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From Alan Conway <acon...@redhat.com>
Subject Re: proposal for docs to aid Proton adoption
Date Wed, 06 Feb 2013 16:12:35 GMT
This looks good, looking forward to the doc!
On Mon, 2013-02-04 at 15:56 -0500, Michael Goulish wrote:
> I am working on some documentation, examples, & c. to
> encourage easy adoption of Proton.
> 
> I expect every one of you has had the experience
> of trying to use a new software package and not
> getting decent help doing so.  I would like to
> do what I can to help delight any software person who
> decides to spend 5 or 10 minutes looking at Proton.
> 
> Please take a look at my proposals, below, and let
> me know if I missed your pet peeve.
> 
> ------------------------------ Mick .
> 
> 
> 
> 
> 
> Here is a list of the components of the documentation that I
> am proposing, with explanations of each.
> 
> 
> 
> 
> Documentation Components List
> {
>   1. Quick Start
>   2. Theory of Operation
>   3. Component Explanations
>   4. Riffs
>   5. Examples
>   6. Tutorials
>   7. Error Dictionary
> }
> 
> 
> 
> Documentation Components Description
> {
> 
>   1. Quick Start
>   {
>     A guide to getting up and running, from download to
>     "hello world" in 10 minutes.
>     The guide itself should be concise, and should help
>     to diagnose any common problems you might run into.
> 
>     This document does not explain anything except what
>     you need to know to get up and tunning.
>   }
> 
> 
> 
>   2. Theory of Operation
>   {
>     An overview of the components of the messenger interface,
>     and an explanation of how those components are used, and
>     how they interact with each other.
> 
>     This information will be greatly expanded upon by the
>     Component Explanations, the Riffs, and the Examples,
>     but this section gives you the big picture.
> 
>     To explain with an analogy: my car has a driver's interface
>     which consists of an ignition switch, a steering wheel, a
>     clutch, a stick, a gas pedal, and a brake pedal.  My
>     daughter understands the function of each one of those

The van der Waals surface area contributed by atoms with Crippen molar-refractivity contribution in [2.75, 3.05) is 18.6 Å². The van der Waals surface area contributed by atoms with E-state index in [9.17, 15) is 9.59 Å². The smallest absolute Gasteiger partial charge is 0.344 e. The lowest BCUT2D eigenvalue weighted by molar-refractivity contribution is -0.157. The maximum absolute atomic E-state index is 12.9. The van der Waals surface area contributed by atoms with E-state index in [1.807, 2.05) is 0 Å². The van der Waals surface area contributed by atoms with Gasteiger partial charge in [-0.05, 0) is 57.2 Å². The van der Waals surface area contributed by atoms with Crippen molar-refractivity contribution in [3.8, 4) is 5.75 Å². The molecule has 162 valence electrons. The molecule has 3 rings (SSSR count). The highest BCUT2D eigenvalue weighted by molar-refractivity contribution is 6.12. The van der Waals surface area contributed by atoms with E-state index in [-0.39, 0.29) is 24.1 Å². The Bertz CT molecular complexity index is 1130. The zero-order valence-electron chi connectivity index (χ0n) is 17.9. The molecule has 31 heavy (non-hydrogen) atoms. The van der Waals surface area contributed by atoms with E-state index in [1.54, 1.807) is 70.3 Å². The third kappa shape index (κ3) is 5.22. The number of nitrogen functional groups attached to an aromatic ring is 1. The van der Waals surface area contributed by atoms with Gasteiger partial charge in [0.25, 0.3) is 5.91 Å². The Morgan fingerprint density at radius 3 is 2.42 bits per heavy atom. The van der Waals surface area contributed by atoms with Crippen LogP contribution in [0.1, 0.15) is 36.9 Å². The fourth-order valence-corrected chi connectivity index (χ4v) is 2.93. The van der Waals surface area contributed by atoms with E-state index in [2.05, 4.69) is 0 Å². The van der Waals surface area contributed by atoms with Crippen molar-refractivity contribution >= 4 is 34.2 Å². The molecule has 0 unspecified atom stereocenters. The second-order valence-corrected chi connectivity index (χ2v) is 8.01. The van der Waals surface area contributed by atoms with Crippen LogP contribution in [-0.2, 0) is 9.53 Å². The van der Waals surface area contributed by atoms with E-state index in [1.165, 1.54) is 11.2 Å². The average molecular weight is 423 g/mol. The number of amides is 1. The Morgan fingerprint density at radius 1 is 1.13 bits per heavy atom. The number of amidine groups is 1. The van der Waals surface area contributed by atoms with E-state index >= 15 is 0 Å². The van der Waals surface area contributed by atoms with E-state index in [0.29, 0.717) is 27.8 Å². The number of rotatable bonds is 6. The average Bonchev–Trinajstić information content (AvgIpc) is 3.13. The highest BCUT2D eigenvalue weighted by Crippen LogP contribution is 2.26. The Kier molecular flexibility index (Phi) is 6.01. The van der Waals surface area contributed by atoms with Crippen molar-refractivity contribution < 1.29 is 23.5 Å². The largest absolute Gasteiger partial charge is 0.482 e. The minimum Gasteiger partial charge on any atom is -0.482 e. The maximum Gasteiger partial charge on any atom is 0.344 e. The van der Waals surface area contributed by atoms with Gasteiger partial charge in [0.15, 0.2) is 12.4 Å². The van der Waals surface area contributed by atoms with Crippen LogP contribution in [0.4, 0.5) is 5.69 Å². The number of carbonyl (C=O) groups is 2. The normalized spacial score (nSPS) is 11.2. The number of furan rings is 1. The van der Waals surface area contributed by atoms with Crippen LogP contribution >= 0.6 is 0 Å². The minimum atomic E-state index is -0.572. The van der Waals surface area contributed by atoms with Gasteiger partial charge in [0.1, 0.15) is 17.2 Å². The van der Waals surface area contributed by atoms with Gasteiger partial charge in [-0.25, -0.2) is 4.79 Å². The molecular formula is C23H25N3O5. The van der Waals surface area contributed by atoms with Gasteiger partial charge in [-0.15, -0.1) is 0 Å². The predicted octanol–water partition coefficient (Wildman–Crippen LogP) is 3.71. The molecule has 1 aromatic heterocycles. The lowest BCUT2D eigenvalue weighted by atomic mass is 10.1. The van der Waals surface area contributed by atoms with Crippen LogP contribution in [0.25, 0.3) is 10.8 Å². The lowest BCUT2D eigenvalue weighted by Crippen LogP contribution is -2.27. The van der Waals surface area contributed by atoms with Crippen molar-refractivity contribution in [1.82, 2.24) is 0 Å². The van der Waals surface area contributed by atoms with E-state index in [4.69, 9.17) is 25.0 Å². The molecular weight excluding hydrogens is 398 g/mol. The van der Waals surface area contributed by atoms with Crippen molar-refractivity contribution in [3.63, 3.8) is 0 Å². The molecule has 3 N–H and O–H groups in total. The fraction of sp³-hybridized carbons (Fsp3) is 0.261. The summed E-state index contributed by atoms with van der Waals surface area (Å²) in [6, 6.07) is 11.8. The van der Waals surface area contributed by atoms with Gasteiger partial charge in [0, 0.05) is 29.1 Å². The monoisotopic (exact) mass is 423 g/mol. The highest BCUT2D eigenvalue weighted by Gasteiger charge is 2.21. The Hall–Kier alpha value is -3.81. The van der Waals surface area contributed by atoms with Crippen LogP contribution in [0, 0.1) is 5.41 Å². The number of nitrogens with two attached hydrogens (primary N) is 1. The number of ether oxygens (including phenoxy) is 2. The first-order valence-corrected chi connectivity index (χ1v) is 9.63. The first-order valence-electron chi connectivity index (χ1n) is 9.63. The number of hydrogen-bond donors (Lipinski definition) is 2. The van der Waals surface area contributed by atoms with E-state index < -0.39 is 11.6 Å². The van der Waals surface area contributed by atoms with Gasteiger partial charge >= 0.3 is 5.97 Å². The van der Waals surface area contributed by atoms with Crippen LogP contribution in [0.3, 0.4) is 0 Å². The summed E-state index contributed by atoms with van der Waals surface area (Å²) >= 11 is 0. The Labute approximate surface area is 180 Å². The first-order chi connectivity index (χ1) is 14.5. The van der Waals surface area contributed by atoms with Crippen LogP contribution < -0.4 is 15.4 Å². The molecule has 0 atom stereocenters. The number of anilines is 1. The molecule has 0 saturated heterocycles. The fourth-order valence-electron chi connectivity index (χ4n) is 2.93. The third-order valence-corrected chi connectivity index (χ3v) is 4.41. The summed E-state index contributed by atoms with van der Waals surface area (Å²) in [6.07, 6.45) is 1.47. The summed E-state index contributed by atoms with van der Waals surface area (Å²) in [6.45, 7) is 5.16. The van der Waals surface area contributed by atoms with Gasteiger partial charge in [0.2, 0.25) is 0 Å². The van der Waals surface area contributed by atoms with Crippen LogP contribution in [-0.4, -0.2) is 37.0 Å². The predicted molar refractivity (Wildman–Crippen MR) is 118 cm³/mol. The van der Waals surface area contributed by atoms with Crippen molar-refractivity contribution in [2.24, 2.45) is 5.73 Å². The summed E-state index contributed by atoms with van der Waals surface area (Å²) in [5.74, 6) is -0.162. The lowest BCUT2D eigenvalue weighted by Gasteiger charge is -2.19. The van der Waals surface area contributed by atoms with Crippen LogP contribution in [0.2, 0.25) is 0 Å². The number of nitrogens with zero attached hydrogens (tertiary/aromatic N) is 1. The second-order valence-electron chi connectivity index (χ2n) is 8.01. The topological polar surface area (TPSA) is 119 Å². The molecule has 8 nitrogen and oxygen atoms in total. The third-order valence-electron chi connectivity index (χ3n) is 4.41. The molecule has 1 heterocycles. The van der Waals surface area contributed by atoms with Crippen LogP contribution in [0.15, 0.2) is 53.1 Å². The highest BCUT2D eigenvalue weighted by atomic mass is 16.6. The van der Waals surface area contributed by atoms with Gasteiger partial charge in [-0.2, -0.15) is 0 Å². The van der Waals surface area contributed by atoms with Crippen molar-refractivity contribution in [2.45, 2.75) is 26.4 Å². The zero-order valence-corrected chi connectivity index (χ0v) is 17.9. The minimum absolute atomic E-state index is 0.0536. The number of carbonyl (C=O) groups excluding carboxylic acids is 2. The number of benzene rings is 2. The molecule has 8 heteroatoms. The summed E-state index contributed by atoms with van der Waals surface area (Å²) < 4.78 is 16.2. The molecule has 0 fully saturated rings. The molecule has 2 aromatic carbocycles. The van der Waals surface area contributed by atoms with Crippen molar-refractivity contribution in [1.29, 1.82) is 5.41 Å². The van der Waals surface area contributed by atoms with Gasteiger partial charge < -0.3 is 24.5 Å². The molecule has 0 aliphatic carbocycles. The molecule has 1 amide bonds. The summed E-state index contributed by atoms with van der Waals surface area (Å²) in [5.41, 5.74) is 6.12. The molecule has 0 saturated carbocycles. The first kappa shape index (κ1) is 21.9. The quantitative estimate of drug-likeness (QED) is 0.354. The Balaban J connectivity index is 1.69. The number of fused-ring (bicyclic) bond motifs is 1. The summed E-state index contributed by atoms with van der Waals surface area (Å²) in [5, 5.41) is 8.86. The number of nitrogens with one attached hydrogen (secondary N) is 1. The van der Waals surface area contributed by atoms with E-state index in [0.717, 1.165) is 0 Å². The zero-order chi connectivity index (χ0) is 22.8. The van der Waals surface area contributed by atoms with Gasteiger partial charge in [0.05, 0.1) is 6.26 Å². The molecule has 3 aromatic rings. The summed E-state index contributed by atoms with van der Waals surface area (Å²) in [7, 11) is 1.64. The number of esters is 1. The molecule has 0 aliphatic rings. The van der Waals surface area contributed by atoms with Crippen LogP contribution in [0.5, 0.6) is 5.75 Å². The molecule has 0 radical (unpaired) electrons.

>     things separately -- but she still can't drive the car.
> 
>     To drive the car you also need to know how those subsystems
>     are all expected to work together.  That is a 'theory of
>     operation'.
>   }
> 
> 
>   3. Component Explanations
>   {
>     These are like a Theory of Operation, but for individual
>     components of the Messenger interface.  More detailed
>     than the overall Theory of Operation, but more narrow.
> 
>     One for each of the following Messenger components:
> 
>       3.1 accept modes
>       3.2 errors
>       3.3 message windows
>       3.4 messengers
>       3.5 security
>       3.6 subscriptions
>       3.7 timeouts
>       3.8 trackers
>   }
> 
> 
> 
>   4. Riffs       // rename these "idioms" ?
>   {
>     A 'riff' is a series of function calls that will often be
>     associated with each other in application code.
> 
>     Riffs are code-snippets, not complete running examples,
>     but the code in them would compile and run if it were
>     inside a complete example.
> 
>     Each riff also contains an explanation of why the functions
>     should be used together in this way.
> 
> 
>     Some types of riffs:
> 
>       "These functions will often be used together,
>       in this order."
> 
>       "These functions are mutually exclusive."
> 
>       "Use the output from this one as the input to that one."
>   }
> 
> 
> 
>   5. Examples
>   {
>     Complete running examples, with explanations.  These are
>     narrowly focused on the topic at hand, leaving out code
>     that may be good practice in a real application, but
>     may divert attention from the topic at hand.
> 
>     Eventually, all of these examples should be written in
>     both C and Java.
> 
>     Proposed example program topics:
>     {
>       messaging patterns
>       {
>         point-to-point
>         fanout
>         request-reply
>         publish-subscribe
>         dead letter
>       }
> 
>       security
> 
>       error handling
> 
>       timeouts
> 
>       message windows
> 
>       sending
> 
>       receiving
> 
>       tracker
>     }
>   }
> 
> 
>   6. Tutorials
>   {
>     Tutorials are larger than examples, and are focused on
>     real-world aspects of messaging applications, rather
>     than being focused on the library code.
> 
>     A tutorial will typically be longer than an example,
>     will contain more explanatory text, and will show
>     and discuss alternative approaches.
> 
>     Proposed tutorial topics:
>     {
>       Security
>       High Speed Messaging
>       High Availability
>     }
>   }
> 
> 
> 
>   7. Error Dictionary
>   {
>     When you use the library, you may occasionally see errors and
>     warnings.
> 
>     What do they mean?  What should you do about them?
>     Are they your problem, or the library's problem?
> 
>     This document gives the user a detailed explanation of each
>     error and warning, and suggestions for dealing with them.
>   }
> }
> 
> 
> 
> 
> 
> 
> 
> 
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